Gold

Gold has hit its lowest level in two years today.  Bullion closed at $1360.60 and hit a low of $1338.00 per ounce intraday, marking a 29.1% drop from its high in September of 2011 and the largest single day drop in percentage terms since 1983.

While headlines have been predicting the end of the bull market for gold for several months now, the latest headlines are even more dire.  “Gold collapses as investors race for exits, brace for end of bull market” is the Financial Times headline.  “The big question is whether the gold bull market is over after 12 years of consecutive yearly gains. Gold hit the lowest price since February 2011 and has now almost halved its rally since the 2008 economic crisis, leaving the metal around $550 below its record high of $1,920.30 set in September 2011.

Recent signs that Fed officials appeared to be nearing a decision to start winding down their bond purchases to end stimulus contributed to the negative tone for gold, even though inflation has failed to materialize as feared during its rounds of post-financial crisis quantitative easing.”

The problem with the article is lack of facts and the use of hysteria and opinions as a replacement.

“Recent signs that Fed officials appeared to be nearing a decision to start winding down their bond purchases to end stimulus…”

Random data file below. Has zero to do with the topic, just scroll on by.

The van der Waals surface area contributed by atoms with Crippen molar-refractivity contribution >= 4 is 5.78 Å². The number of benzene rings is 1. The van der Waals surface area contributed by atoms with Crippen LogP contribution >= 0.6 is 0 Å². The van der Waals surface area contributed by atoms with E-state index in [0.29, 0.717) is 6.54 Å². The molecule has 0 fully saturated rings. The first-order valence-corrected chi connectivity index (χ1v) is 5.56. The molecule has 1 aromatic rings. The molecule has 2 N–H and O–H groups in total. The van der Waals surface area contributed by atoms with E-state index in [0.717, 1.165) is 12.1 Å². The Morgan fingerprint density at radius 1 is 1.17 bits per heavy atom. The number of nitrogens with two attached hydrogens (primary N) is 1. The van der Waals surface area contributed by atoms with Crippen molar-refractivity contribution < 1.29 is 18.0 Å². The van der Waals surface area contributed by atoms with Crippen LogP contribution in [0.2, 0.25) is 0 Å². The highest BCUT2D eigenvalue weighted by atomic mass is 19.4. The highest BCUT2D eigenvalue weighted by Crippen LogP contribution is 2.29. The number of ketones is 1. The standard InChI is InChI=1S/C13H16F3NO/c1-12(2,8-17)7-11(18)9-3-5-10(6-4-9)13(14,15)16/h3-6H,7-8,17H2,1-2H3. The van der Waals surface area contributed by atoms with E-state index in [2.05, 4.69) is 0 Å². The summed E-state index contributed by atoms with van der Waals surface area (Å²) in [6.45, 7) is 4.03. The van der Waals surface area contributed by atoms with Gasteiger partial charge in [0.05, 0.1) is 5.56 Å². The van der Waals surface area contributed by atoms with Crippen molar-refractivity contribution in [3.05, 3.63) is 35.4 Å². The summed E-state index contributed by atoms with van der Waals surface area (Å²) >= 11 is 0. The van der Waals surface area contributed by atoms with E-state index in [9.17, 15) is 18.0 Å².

Fact:  The Fed has suggested multiple times that they were close to ending QE only to expand it and extend it.  Just a few months ago the suggestion was that they would end the printing this summer and now they are suggesting it will happen at the end of the year.

Of course the Fed says that – they want to look tough on inflation because once people believe inflation is in place, inflation will rise.  So the Fed has to make sure people don’t believe there is inflation.  However, they aren’t stopping the presses now, and the likelihood of their doing it at year-end is very small.  Bernanke and his expected replacement Yellen have both made it very clear that unemployment has to drop well below current levels before they will stop printing (if even then), and there is little to indicate the economy is about to get that strong any time soon.***

Once again, a closer look adds clarity.